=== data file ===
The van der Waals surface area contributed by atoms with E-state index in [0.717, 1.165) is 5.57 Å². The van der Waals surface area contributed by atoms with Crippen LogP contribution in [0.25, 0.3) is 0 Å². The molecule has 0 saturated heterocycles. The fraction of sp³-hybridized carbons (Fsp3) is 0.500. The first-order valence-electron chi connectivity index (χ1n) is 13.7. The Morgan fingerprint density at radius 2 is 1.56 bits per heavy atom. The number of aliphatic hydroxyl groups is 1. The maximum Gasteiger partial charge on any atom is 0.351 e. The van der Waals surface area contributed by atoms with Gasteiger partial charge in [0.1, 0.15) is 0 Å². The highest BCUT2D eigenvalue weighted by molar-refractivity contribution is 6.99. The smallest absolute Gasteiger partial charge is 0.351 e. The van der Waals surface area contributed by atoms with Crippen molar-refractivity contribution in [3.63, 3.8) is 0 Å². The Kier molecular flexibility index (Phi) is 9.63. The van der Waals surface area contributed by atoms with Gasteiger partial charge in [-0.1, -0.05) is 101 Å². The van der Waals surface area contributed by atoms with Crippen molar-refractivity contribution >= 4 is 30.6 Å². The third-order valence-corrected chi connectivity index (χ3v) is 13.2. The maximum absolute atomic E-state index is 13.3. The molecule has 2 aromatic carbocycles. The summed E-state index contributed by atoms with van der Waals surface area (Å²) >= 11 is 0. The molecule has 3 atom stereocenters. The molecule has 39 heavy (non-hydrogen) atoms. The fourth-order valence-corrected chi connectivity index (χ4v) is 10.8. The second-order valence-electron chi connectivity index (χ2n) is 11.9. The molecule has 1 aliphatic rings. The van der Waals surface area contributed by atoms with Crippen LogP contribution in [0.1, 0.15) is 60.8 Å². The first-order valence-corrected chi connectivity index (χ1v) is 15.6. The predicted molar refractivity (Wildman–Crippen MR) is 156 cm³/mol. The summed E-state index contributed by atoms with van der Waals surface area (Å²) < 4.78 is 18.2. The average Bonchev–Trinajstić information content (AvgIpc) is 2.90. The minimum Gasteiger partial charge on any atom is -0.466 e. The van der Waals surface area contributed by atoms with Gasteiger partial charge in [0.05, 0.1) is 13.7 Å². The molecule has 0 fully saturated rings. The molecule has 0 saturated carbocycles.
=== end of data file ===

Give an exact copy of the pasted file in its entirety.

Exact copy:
The van der Waals surface area contributed by atoms with E-state index in [0.717, 1.165) is 5.57 Å². The van der Waals surface area contributed by atoms with Crippen LogP contribution in [0.25, 0.3) is 0 Å². The molecule has 0 saturated heterocycles. The fraction of sp³-hybridized carbons (Fsp3) is 0.500. The first-order valence-electron chi connectivity index (χ1n) is 13.7. The Morgan fingerprint density at radius 2 is 1.56 bits per heavy atom. The number of aliphatic hydroxyl groups is 1. The maximum Gasteiger partial charge on any atom is 0.351 e. The van der Waals surface area contributed by atoms with Gasteiger partial charge in [0.1, 0.15) is 0 Å². The highest BCUT2D eigenvalue weighted by molar-refractivity contribution is 6.99. The smallest absolute Gasteiger partial charge is 0.351 e. The van der Waals surface area contributed by atoms with Crippen molar-refractivity contribution in [3.63, 3.8) is 0 Å². The Kier molecular flexibility index (Phi) is 9.63. The van der Waals surface area contributed by atoms with Gasteiger partial charge in [-0.1, -0.05) is 101 Å². The van der Waals surface area contributed by atoms with Crippen molar-refractivity contribution >= 4 is 30.6 Å². The third-order valence-corrected chi connectivity index (χ3v) is 13.2. The maximum absolute atomic E-state index is 13.3. The molecule has 2 aromatic carbocycles. The summed E-state index contributed by atoms with van der Waals surface area (Å²) >= 11 is 0. The molecule has 3 atom stereocenters. The molecule has 39 heavy (non-hydrogen) atoms. The fourth-order valence-corrected chi connectivity index (χ4v) is 10.8. The second-order valence-electron chi connectivity index (χ2n) is 11.9. The molecule has 1 aliphatic rings. The van der Waals surface area contributed by atoms with Crippen LogP contribution in [0.1, 0.15) is 60.8 Å². The first-order valence-corrected chi connectivity index (χ1v) is 15.6. The predicted molar refractivity (Wildman–Crippen MR) is 156 cm³/mol. The summed E-state index contributed by atoms with van der Waals surface area (Å²) < 4.78 is 18.2. The average Bonchev–Trinajstić information content (AvgIpc) is 2.90. The minimum Gasteiger partial charge on any atom is -0.466 e. The van der Waals surface area contributed by atoms with Gasteiger partial charge in [0.05, 0.1) is 13.7 Å². The molecule has 0 fully saturated rings. The molecule has 0 saturated carbocycles.